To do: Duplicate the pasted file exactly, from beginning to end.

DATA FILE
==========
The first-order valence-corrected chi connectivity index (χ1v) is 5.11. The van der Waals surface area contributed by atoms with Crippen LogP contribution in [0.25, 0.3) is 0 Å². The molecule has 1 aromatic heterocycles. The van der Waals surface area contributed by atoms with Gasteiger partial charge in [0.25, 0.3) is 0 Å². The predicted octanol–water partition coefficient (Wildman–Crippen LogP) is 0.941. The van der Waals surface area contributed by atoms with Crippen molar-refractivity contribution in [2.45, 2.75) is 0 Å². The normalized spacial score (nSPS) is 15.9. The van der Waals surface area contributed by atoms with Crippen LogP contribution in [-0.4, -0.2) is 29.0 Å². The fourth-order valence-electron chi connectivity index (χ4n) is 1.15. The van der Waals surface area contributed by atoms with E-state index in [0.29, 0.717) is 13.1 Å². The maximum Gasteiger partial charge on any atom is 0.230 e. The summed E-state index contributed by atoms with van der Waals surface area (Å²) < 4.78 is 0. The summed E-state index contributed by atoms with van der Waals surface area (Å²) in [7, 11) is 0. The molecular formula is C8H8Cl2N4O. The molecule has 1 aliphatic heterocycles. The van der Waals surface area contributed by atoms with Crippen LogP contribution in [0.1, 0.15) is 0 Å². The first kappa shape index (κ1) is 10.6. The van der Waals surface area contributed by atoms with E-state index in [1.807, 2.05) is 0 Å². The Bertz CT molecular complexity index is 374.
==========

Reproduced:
The first-order valence-corrected chi connectivity index (χ1v) is 5.11. The van der Waals surface area contributed by atoms with Crippen LogP contribution in [0.25, 0.3) is 0 Å². The molecule has 1 aromatic heterocycles. The van der Waals surface area contributed by atoms with Gasteiger partial charge in [0.25, 0.3) is 0 Å². The predicted octanol–water partition coefficient (Wildman–Crippen LogP) is 0.941. The van der Waals surface area contributed by atoms with Crippen molar-refractivity contribution in [2.45, 2.75) is 0 Å². The normalized spacial score (nSPS) is 15.9. The van der Waals surface area contributed by atoms with Crippen LogP contribution in [-0.4, -0.2) is 29.0 Å². The fourth-order valence-electron chi connectivity index (χ4n) is 1.15. The van der Waals surface area contributed by atoms with E-state index in [0.29, 0.717) is 13.1 Å². The maximum Gasteiger partial charge on any atom is 0.230 e. The summed E-state index contributed by atoms with van der Waals surface area (Å²) < 4.78 is 0. The summed E-state index contributed by atoms with van der Waals surface area (Å²) in [7, 11) is 0. The molecular formula is C8H8Cl2N4O. The molecule has 1 aliphatic heterocycles. The van der Waals surface area contributed by atoms with Crippen LogP contribution in [0.1, 0.15) is 0 Å². The first kappa shape index (κ1) is 10.6. The van der Waals surface area contributed by atoms with E-state index in [1.807, 2.05) is 0 Å². The Bertz CT molecular complexity index is 374.